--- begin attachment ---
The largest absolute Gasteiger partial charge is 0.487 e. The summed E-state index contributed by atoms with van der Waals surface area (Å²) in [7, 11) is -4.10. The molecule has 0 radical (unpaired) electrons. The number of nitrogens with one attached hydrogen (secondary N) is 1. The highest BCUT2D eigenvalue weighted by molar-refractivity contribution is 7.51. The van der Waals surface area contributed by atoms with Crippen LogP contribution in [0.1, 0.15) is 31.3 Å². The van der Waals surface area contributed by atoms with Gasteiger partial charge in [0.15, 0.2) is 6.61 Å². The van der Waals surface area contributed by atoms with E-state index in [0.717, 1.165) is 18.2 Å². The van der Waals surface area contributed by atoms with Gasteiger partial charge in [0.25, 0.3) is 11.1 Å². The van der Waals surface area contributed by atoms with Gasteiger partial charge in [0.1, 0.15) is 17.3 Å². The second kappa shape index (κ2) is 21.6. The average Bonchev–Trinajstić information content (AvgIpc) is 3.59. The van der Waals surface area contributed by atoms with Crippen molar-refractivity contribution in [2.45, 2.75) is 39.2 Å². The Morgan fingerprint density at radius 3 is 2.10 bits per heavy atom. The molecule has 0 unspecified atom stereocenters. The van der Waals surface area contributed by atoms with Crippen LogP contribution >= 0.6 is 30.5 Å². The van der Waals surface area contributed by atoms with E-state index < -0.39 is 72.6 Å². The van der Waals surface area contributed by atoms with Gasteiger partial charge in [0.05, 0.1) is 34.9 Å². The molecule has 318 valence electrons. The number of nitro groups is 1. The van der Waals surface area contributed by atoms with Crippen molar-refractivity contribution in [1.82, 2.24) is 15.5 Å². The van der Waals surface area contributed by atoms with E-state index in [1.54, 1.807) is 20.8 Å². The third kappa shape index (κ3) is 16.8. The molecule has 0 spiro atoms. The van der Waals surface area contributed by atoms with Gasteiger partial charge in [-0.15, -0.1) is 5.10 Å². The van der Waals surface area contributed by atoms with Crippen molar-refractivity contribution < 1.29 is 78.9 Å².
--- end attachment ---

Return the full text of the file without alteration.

The largest absolute Gasteiger partial charge is 0.487 e. The summed E-state index contributed by atoms with van der Waals surface area (Å²) in [7, 11) is -4.10. The molecule has 0 radical (unpaired) electrons. The number of nitrogens with one attached hydrogen (secondary N) is 1. The highest BCUT2D eigenvalue weighted by molar-refractivity contribution is 7.51. The van der Waals surface area contributed by atoms with Crippen LogP contribution in [0.1, 0.15) is 31.3 Å². The van der Waals surface area contributed by atoms with Gasteiger partial charge in [0.15, 0.2) is 6.61 Å². The van der Waals surface area contributed by atoms with E-state index in [0.717, 1.165) is 18.2 Å². The van der Waals surface area contributed by atoms with Gasteiger partial charge in [0.25, 0.3) is 11.1 Å². The van der Waals surface area contributed by atoms with Gasteiger partial charge in [0.1, 0.15) is 17.3 Å². The second kappa shape index (κ2) is 21.6. The average Bonchev–Trinajstić information content (AvgIpc) is 3.59. The van der Waals surface area contributed by atoms with Crippen molar-refractivity contribution in [2.45, 2.75) is 39.2 Å². The Morgan fingerprint density at radius 3 is 2.10 bits per heavy atom. The molecule has 0 unspecified atom stereocenters. The van der Waals surface area contributed by atoms with Crippen LogP contribution >= 0.6 is 30.5 Å². The van der Waals surface area contributed by atoms with E-state index < -0.39 is 72.6 Å². The van der Waals surface area contributed by atoms with Gasteiger partial charge in [0.05, 0.1) is 34.9 Å². The molecule has 318 valence electrons. The number of nitro groups is 1. The van der Waals surface area contributed by atoms with Crippen molar-refractivity contribution in [1.82, 2.24) is 15.5 Å². The van der Waals surface area contributed by atoms with E-state index in [1.54, 1.807) is 20.8 Å². The third kappa shape index (κ3) is 16.8. The molecule has 0 spiro atoms. The van der Waals surface area contributed by atoms with Gasteiger partial charge in [-0.15, -0.1) is 5.10 Å². The van der Waals surface area contributed by atoms with Crippen molar-refractivity contribution < 1.29 is 78.9 Å².